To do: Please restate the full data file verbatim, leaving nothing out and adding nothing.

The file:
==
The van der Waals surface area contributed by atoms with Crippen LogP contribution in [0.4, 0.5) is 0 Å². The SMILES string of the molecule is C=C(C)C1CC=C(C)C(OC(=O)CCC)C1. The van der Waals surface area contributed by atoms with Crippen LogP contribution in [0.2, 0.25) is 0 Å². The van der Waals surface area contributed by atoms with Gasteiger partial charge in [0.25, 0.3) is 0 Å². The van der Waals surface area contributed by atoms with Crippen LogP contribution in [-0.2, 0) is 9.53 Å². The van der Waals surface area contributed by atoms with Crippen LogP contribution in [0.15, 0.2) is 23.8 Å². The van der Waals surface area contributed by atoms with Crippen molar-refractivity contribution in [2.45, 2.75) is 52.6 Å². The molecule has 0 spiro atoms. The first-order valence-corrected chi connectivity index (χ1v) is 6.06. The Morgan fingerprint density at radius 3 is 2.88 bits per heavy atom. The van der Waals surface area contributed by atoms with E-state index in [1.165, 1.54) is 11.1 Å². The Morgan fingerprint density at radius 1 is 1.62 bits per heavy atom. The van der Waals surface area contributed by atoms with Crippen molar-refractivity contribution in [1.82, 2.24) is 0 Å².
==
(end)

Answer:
The van der Waals surface area contributed by atoms with Crippen LogP contribution in [0.4, 0.5) is 0 Å². The SMILES string of the molecule is C=C(C)C1CC=C(C)C(OC(=O)CCC)C1. The van der Waals surface area contributed by atoms with Crippen LogP contribution in [0.2, 0.25) is 0 Å². The van der Waals surface area contributed by atoms with Gasteiger partial charge in [0.25, 0.3) is 0 Å². The van der Waals surface area contributed by atoms with Crippen LogP contribution in [-0.2, 0) is 9.53 Å². The van der Waals surface area contributed by atoms with Crippen LogP contribution in [0.15, 0.2) is 23.8 Å². The van der Waals surface area contributed by atoms with Crippen molar-refractivity contribution in [2.45, 2.75) is 52.6 Å². The molecule has 0 spiro atoms. The first-order valence-corrected chi connectivity index (χ1v) is 6.06. The Morgan fingerprint density at radius 3 is 2.88 bits per heavy atom. The van der Waals surface area contributed by atoms with E-state index in [1.165, 1.54) is 11.1 Å². The Morgan fingerprint density at radius 1 is 1.62 bits per heavy atom. The van der Waals surface area contributed by atoms with Crippen molar-refractivity contribution in [1.82, 2.24) is 0 Å².